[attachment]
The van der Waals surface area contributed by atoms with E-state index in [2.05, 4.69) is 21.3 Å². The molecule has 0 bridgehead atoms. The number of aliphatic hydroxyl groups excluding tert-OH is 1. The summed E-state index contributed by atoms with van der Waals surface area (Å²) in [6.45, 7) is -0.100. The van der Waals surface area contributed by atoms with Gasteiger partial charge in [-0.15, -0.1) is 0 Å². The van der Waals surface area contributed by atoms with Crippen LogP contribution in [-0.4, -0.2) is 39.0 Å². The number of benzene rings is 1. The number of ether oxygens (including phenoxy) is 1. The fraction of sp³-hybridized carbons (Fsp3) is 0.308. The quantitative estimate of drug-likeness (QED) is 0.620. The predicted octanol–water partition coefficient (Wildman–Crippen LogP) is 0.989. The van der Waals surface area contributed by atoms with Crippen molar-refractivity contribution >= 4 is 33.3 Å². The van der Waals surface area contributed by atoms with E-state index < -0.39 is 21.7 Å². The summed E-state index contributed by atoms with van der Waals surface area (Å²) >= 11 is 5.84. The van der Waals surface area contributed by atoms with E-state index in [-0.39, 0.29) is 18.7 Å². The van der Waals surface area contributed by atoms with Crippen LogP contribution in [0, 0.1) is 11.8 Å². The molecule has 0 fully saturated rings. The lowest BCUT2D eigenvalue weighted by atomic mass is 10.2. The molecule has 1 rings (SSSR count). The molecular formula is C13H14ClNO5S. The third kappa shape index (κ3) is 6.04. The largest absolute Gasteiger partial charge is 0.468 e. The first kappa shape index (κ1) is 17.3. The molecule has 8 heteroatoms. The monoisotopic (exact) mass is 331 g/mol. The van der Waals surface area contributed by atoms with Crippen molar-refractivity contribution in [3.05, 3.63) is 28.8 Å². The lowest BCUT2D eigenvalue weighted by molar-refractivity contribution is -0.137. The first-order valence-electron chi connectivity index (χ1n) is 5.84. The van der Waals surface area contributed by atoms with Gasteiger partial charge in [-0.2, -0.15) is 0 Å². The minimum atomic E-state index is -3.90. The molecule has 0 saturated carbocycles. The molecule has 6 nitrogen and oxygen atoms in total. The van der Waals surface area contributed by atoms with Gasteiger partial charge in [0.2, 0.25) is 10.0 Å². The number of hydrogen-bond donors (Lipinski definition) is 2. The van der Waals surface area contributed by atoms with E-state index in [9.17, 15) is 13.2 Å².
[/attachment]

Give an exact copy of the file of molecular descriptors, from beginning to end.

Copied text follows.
The van der Waals surface area contributed by atoms with E-state index in [2.05, 4.69) is 21.3 Å². The molecule has 0 bridgehead atoms. The number of aliphatic hydroxyl groups excluding tert-OH is 1. The summed E-state index contributed by atoms with van der Waals surface area (Å²) in [6.45, 7) is -0.100. The van der Waals surface area contributed by atoms with Gasteiger partial charge in [-0.15, -0.1) is 0 Å². The van der Waals surface area contributed by atoms with Crippen LogP contribution in [-0.4, -0.2) is 39.0 Å². The number of benzene rings is 1. The number of ether oxygens (including phenoxy) is 1. The fraction of sp³-hybridized carbons (Fsp3) is 0.308. The quantitative estimate of drug-likeness (QED) is 0.620. The predicted octanol–water partition coefficient (Wildman–Crippen LogP) is 0.989. The van der Waals surface area contributed by atoms with Crippen molar-refractivity contribution >= 4 is 33.3 Å². The van der Waals surface area contributed by atoms with E-state index < -0.39 is 21.7 Å². The summed E-state index contributed by atoms with van der Waals surface area (Å²) >= 11 is 5.84. The van der Waals surface area contributed by atoms with E-state index in [-0.39, 0.29) is 18.7 Å². The van der Waals surface area contributed by atoms with Crippen LogP contribution in [0, 0.1) is 11.8 Å². The molecule has 0 fully saturated rings. The lowest BCUT2D eigenvalue weighted by atomic mass is 10.2. The molecule has 1 rings (SSSR count). The molecular formula is C13H14ClNO5S. The third kappa shape index (κ3) is 6.04. The largest absolute Gasteiger partial charge is 0.468 e. The first kappa shape index (κ1) is 17.3. The molecule has 8 heteroatoms. The monoisotopic (exact) mass is 331 g/mol. The van der Waals surface area contributed by atoms with Crippen molar-refractivity contribution in [3.05, 3.63) is 28.8 Å². The lowest BCUT2D eigenvalue weighted by molar-refractivity contribution is -0.137. The first-order valence-electron chi connectivity index (χ1n) is 5.84. The van der Waals surface area contributed by atoms with Gasteiger partial charge in [-0.2, -0.15) is 0 Å². The minimum atomic E-state index is -3.90. The molecule has 0 saturated carbocycles. The molecule has 6 nitrogen and oxygen atoms in total. The van der Waals surface area contributed by atoms with Gasteiger partial charge in [0.2, 0.25) is 10.0 Å². The number of hydrogen-bond donors (Lipinski definition) is 2. The van der Waals surface area contributed by atoms with E-state index in [9.17, 15) is 13.2 Å².